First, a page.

In 2020, we began using the Devon and Torbay Agreed Syllabus for teaching RE
The principal aim of religious education is to explore what people believe and what difference this makes to how they live, so that pupils can gain the knowledge, understanding and skills needed to handle questions raised by religion and belief, reflecting on their own ideas and ways of living.
The curriculum for RE aims to ensure that all pupils:
1. make sense of a range of religious and non-religious beliefs, so that they can:
• identify, describe, explain and analyse beliefs and concepts in the context of living religions,
using appropriate vocabulary
• explain how and why these beliefs are understood in different ways, by individuals and within
• recognise how and why sources of authority (e.g. texts, teachings, traditions, leaders) are
used, expressed and interpreted in different ways, developing skills of interpretation
2. understand the impact and significance of religious and non-religious beliefs, so that they can:
• examine and explain how and why people express their beliefs in diverse ways
• recognise and account for ways in which people put their beliefs into action in diverse ways,
in their everyday lives, within their communities and in the wider world
• appreciate and appraise the significance of different ways of life and ways of
3. make connections between religious and non-religious beliefs, concepts,
practices and ideas studied, so that they can:
• evaluate, reflect on and enquire into key concepts and questions studied, responding
thoughtfully and creatively, giving good reasons for their responses
• challenge the ideas studied, and allow the ideas studied to challenge their own thinking,
articulating beliefs, values and commitments clearly in response
• discern possible connections between the ideas studied and their own ways of
understanding the world, expressing their critical responses and personal reflections with
increasing clarity and understanding
We use an enquiry based approach to RE teaching and learning:
During the foundation stage, children begin to explore the world of religion in terms of special people, books, times, places and objects, visiting places of worship and through celebration. Children listen to and talk about stories. They are introduced to specialist words and use their senses in exploring religious beliefs, practices and forms of expression. They reflect upon their own feelings and experiences. They use their imagination and curiosity to develop their appreciation and wonder of the world in which they live.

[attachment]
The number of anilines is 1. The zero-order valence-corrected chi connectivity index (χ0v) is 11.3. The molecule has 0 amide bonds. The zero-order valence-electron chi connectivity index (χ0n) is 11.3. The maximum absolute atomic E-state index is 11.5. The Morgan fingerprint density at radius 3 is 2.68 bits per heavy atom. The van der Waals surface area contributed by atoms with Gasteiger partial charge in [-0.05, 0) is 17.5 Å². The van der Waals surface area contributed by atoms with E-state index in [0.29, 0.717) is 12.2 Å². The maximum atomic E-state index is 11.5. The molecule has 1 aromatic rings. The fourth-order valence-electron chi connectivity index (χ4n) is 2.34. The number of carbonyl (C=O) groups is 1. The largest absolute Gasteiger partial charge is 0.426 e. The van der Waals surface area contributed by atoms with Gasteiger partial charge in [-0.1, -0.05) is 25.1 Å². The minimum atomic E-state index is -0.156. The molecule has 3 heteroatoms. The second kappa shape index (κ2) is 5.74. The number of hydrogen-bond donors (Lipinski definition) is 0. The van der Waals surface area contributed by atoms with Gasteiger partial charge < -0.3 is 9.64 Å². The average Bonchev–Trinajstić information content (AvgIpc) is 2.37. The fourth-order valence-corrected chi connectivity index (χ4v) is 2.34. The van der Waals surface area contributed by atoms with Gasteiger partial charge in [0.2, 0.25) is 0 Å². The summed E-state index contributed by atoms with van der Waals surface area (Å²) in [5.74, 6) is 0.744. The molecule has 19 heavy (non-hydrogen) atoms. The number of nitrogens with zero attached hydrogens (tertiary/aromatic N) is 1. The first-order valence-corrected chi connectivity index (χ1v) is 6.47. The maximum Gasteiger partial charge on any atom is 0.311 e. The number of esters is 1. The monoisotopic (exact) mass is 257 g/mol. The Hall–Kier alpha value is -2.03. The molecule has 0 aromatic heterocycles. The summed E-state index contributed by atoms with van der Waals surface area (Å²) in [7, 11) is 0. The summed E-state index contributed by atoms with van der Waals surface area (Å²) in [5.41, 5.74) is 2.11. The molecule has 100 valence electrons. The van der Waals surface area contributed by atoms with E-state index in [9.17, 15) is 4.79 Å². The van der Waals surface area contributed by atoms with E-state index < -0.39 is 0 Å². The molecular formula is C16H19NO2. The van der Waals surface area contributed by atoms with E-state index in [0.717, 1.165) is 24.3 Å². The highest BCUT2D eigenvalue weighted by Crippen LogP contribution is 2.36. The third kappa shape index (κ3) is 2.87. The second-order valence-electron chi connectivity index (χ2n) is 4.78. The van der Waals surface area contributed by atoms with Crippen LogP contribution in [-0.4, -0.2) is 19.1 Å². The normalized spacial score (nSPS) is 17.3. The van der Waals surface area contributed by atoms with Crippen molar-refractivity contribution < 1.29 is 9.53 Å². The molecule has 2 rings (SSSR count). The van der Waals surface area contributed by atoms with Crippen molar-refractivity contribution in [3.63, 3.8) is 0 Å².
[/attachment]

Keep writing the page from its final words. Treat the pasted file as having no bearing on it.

At key stage 1 pupils learn about different beliefs about God and the world around them. They encounter and respond to a range of stories, artefacts and other religious materials. They learn to recognise that beliefs are expressed in a variety of ways, and begin to use specialist vocabulary. They begin to understand the importance and value of religion for believers, especially other children and their families. Pupils ask relevant questions and develop a sense of wonder about the world, using their imaginations. They talk about what is important to themselves and others, valuing themselves, reflecting on their own feelings and experiences and developing a sense of belonging. At key stage 1 pupils should study Christianity, one other religion and consider other world views.
At key stage 2 children investigate and consider the impact of religion and belief locally, nationally and globally. They make connections between different aspects of religion and belief and consider different forms of religious expression. They consider the beliefs, teachings, practices and ways of life central to religion. They learn about sacred texts and other sources and consider their meanings. They begin to recognise diversity in religion, learning about similarities and differences both within and between religions and the importance of dialogue between them. They extend the range and use of specialist vocabulary. They recognise the challenges involved in distinguishing between ideas of right and wrong, and valuing what is good and true. They communicate their ideas clearly, recognising other people’s viewpoints. They consider their own beliefs and values and those of others in the light of their learning in religious education. At key stage 2 children study, in a more systematic way Christianity, Hinduism, Judaism and Islam and non-religious world views such as Humanism.